Birds of prey are top predators, often with no natural predators of their own in their adult lives. They rule the skies and remain at the apex of the food chain thanks to a series of important adaptations. But what is it about these birds that makes them so well equipped for hunting?
Birds of prey can see up to 8x better than humans and use this and their keen hearing to find prey. They are excellent flyers and can use their sharp talons to catch, pierce, and carry fish, birds, and small mammals.
Why are owls able to pounce on small mammals in the night, falcons able to take large pigeons out of the sky, and eagles able to take pretty much anything they can get their talons on?
When looking at the physiology and tactics of the best avian hunters, we have to look at different adaptations and how they help various species. For example, the bald eagle, the red-tailed hawk, and the barn owl are all at the top of their respective food chains. But, they all look very different and have skills that make them perfect for their environment. While sight and a sharp set of talon help, that alone won’t be enough for many birds.
Let’s start with those talons, as this is what many of us think of when we consider a bird like the bald eagle’s power and success. The talons are the sharp claws in the feet of these birds. Once they grab hold of their prey and sink in, there isn’t much that the prey can do. However, there is more to this action than just the grip of the claw. The strength and size of the foot play their part too. Large eagles have powerful feet to carry sizeable prey. Raptors that hunt small mammals can exert pressure through theirs.
Then there are the large sharp beaks. However, these do little when hunting prey and make it much easier to tear into their food. Instead, a skilled avian hunter needs to rely more on their senses and their flight skills.
Birds of prey have to make every hunt count with as little wasted effort as possible. They will scout around for potential targets and wait until the right moment. The tactics can vary. Some larger species with broad wings can soar in thermals without exerting much energy at all. They can survey the scene from this great height. Kestrels stay closer to the ground and hover in the wind, staying steady over potential prey before it is time to swoop in. You will also find eagles and falcons waiting on their high perches for the perfect moment.
Owls have evolved in a different direction. It isn’t uncommon to see them swooping over a field on the hunt for prey around dawn or dusk. You will see them, but you won’t hear them. There are special adaptations to the feathers that make them practically silent. They could be right above an unsuspecting rodent before they are detected.
Birds of prey tend to have keen vision. Their sight is much better than our own, with eagles capable of seeing up to 8 times better. This means a greater range and precision in what they can see. They also have large eyes relative to their head size to process all this information – with eyes around the same size as our own – and they are forward-facing for depth perception. Some raptors even can see UV to help with prey detection. They can spot trails and footprints covered in urine, which can point them in the right direction.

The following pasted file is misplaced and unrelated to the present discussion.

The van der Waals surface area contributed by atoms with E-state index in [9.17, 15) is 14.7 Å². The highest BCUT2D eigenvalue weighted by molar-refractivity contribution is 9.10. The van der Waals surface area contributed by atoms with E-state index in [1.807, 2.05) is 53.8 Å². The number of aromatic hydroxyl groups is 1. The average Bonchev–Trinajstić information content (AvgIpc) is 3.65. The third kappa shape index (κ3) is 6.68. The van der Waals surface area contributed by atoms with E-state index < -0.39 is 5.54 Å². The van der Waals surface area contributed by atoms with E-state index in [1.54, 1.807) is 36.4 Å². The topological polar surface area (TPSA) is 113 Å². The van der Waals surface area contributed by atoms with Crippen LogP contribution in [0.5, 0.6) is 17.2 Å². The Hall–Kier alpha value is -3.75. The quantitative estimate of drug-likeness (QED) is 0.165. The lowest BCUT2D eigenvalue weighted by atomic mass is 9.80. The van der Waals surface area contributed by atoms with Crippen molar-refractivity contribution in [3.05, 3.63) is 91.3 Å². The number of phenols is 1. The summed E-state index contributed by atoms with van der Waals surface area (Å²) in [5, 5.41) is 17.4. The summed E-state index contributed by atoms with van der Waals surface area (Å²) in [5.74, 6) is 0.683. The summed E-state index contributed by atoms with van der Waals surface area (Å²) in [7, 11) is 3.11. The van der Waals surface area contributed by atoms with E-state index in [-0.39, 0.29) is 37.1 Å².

When it comes to owls, eyesight is less important in nocturnal or crepuscular species. They rely more on hearing with special ear and skull adaptations to pinpoints sounds. The barn owl and great gray owl, although very different, are great examples of this facial structure. They have big round faces with a structure likened to a satellite dish. This draws the sound into their ears, which are positioned asymmetrically on their face. This combination of features makes it easier to hone in on small creatures in the undergrowth.
The success of many birds of prey also comes down to taking a range of prey within their niche. Species that hunt for different prey can co-exist within the same territory pretty well. In New York, for example, the red-tailed hawk may search for a reach of birds and rodents in the green spaces. The peregrine falcon, meanwhile, can head higher up the skyscrapers and feed on pigeons. They are also known to eat bats.
Out in rural areas, the peregrine falcon may rely on cliff-top positions or quarries and watch over scrapes and shorelines with waders and waterfowl. These birds flock together to confuse the falcon, but a fast and deadly strike can pay off. Then there are the physical differences between the small species that aerodynamically dart around trees after songbirds and the larger species soaring over open country.
Finally, when talking about birds of prey and their hunting and feeding strategies, we can’t overlook the fact that many will steal food and take carrion where possible. These birds are opportunists and won’t pass up the opportunity of an easy meal, especially if they have young. Some falcons will attempt to swoop in and take the kill of eagles, while some species will monitor highways for roadkill. The turkey vulture survives purely on carrion and is nature’s disposal expert.
Masters Of Their Habitat
It is all about evolving the right adaptations for their habitat and survival needs. If all birds of prey acted and looked the same we wouldn’t have such biodiversity. Sharp talons and keen eyes are great for a lot of species, but super-fast flight, exceptional hearing, and adaptive diets play their role too.